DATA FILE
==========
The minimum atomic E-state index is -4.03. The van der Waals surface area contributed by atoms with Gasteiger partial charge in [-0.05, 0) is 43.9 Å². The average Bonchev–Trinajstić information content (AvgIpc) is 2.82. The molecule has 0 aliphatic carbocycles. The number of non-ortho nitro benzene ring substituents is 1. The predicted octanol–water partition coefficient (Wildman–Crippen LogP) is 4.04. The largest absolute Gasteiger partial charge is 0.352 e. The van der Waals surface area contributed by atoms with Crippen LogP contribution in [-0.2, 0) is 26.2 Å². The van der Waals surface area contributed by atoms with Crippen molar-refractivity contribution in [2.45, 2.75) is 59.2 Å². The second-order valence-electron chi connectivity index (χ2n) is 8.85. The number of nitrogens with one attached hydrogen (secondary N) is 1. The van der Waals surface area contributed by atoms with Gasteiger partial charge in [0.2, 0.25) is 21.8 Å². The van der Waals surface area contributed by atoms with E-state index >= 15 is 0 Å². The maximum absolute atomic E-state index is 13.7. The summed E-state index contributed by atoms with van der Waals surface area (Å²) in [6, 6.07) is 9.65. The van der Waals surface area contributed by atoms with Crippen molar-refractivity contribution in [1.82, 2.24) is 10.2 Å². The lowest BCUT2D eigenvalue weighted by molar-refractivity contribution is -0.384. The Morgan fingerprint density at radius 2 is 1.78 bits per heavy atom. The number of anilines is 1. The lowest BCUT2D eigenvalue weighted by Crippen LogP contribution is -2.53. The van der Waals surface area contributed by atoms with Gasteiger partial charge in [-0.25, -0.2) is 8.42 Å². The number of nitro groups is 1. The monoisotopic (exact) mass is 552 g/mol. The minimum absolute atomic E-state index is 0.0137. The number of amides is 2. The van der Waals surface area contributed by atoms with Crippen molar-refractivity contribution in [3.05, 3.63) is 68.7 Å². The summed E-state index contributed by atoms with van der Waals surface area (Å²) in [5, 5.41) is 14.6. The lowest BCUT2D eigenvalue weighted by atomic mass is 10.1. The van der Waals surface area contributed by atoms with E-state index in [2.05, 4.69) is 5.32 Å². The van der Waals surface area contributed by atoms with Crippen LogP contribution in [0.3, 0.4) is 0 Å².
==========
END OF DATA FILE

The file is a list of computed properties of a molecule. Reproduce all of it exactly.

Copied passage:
The minimum atomic E-state index is -4.03. The van der Waals surface area contributed by atoms with Gasteiger partial charge in [-0.05, 0) is 43.9 Å². The average Bonchev–Trinajstić information content (AvgIpc) is 2.82. The molecule has 0 aliphatic carbocycles. The number of non-ortho nitro benzene ring substituents is 1. The predicted octanol–water partition coefficient (Wildman–Crippen LogP) is 4.04. The largest absolute Gasteiger partial charge is 0.352 e. The van der Waals surface area contributed by atoms with Crippen LogP contribution in [-0.2, 0) is 26.2 Å². The van der Waals surface area contributed by atoms with Crippen molar-refractivity contribution in [2.45, 2.75) is 59.2 Å². The second-order valence-electron chi connectivity index (χ2n) is 8.85. The number of nitrogens with one attached hydrogen (secondary N) is 1. The van der Waals surface area contributed by atoms with Gasteiger partial charge in [0.2, 0.25) is 21.8 Å². The van der Waals surface area contributed by atoms with E-state index >= 15 is 0 Å². The maximum absolute atomic E-state index is 13.7. The summed E-state index contributed by atoms with van der Waals surface area (Å²) in [6, 6.07) is 9.65. The van der Waals surface area contributed by atoms with Crippen molar-refractivity contribution in [1.82, 2.24) is 10.2 Å². The lowest BCUT2D eigenvalue weighted by molar-refractivity contribution is -0.384. The Morgan fingerprint density at radius 2 is 1.78 bits per heavy atom. The number of anilines is 1. The lowest BCUT2D eigenvalue weighted by Crippen LogP contribution is -2.53. The van der Waals surface area contributed by atoms with Gasteiger partial charge in [-0.25, -0.2) is 8.42 Å². The number of nitro groups is 1. The monoisotopic (exact) mass is 552 g/mol. The minimum absolute atomic E-state index is 0.0137. The number of amides is 2. The van der Waals surface area contributed by atoms with Crippen molar-refractivity contribution in [3.05, 3.63) is 68.7 Å². The summed E-state index contributed by atoms with van der Waals surface area (Å²) in [5, 5.41) is 14.6. The lowest BCUT2D eigenvalue weighted by atomic mass is 10.1. The van der Waals surface area contributed by atoms with E-state index in [2.05, 4.69) is 5.32 Å². The van der Waals surface area contributed by atoms with Crippen LogP contribution in [0.3, 0.4) is 0 Å².